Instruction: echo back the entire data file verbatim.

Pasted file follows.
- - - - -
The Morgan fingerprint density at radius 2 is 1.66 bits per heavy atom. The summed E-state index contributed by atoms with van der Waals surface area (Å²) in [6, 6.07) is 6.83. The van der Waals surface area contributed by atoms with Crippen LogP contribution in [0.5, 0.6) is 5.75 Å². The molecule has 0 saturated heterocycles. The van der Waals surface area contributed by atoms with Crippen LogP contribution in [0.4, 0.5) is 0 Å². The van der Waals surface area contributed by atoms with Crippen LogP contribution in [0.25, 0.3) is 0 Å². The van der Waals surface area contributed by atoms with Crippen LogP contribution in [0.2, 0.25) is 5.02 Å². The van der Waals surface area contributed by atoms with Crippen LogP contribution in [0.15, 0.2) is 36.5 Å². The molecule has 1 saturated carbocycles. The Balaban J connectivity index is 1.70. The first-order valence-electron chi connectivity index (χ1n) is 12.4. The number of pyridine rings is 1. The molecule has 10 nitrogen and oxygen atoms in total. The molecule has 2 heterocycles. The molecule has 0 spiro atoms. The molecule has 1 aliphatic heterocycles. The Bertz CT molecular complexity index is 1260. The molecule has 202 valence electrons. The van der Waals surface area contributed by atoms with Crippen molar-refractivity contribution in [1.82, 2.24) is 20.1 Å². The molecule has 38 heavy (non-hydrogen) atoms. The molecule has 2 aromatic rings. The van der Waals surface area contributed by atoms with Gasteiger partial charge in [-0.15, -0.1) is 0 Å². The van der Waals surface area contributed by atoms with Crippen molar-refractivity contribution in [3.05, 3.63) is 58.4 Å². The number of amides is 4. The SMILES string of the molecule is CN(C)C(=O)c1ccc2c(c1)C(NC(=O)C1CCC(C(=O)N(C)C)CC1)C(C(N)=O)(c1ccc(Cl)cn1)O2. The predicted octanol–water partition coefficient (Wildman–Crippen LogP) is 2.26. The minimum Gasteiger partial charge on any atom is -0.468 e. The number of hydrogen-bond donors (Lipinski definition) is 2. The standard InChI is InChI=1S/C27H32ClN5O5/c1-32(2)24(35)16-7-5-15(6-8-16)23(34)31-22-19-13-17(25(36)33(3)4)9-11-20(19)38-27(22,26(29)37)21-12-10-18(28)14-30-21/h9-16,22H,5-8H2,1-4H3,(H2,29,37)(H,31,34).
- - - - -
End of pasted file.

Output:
The Morgan fingerprint density at radius 2 is 1.66 bits per heavy atom. The summed E-state index contributed by atoms with van der Waals surface area (Å²) in [6, 6.07) is 6.83. The van der Waals surface area contributed by atoms with Crippen LogP contribution in [0.5, 0.6) is 5.75 Å². The molecule has 0 saturated heterocycles. The van der Waals surface area contributed by atoms with Crippen LogP contribution in [0.4, 0.5) is 0 Å². The van der Waals surface area contributed by atoms with Crippen LogP contribution in [0.25, 0.3) is 0 Å². The van der Waals surface area contributed by atoms with Crippen LogP contribution in [0.2, 0.25) is 5.02 Å². The van der Waals surface area contributed by atoms with Crippen LogP contribution in [0.15, 0.2) is 36.5 Å². The molecule has 1 saturated carbocycles. The Balaban J connectivity index is 1.70. The first-order valence-electron chi connectivity index (χ1n) is 12.4. The number of pyridine rings is 1. The molecule has 10 nitrogen and oxygen atoms in total. The molecule has 2 heterocycles. The molecule has 0 spiro atoms. The molecule has 1 aliphatic heterocycles. The Bertz CT molecular complexity index is 1260. The molecule has 202 valence electrons. The van der Waals surface area contributed by atoms with Crippen molar-refractivity contribution in [1.82, 2.24) is 20.1 Å². The molecule has 38 heavy (non-hydrogen) atoms. The molecule has 2 aromatic rings. The van der Waals surface area contributed by atoms with Gasteiger partial charge in [-0.15, -0.1) is 0 Å². The van der Waals surface area contributed by atoms with Crippen molar-refractivity contribution in [3.05, 3.63) is 58.4 Å². The number of amides is 4. The SMILES string of the molecule is CN(C)C(=O)c1ccc2c(c1)C(NC(=O)C1CCC(C(=O)N(C)C)CC1)C(C(N)=O)(c1ccc(Cl)cn1)O2. The predicted octanol–water partition coefficient (Wildman–Crippen LogP) is 2.26. The minimum Gasteiger partial charge on any atom is -0.468 e. The number of hydrogen-bond donors (Lipinski definition) is 2. The standard InChI is InChI=1S/C27H32ClN5O5/c1-32(2)24(35)16-7-5-15(6-8-16)23(34)31-22-19-13-17(25(36)33(3)4)9-11-20(19)38-27(22,26(29)37)21-12-10-18(28)14-30-21/h9-16,22H,5-8H2,1-4H3,(H2,29,37)(H,31,34).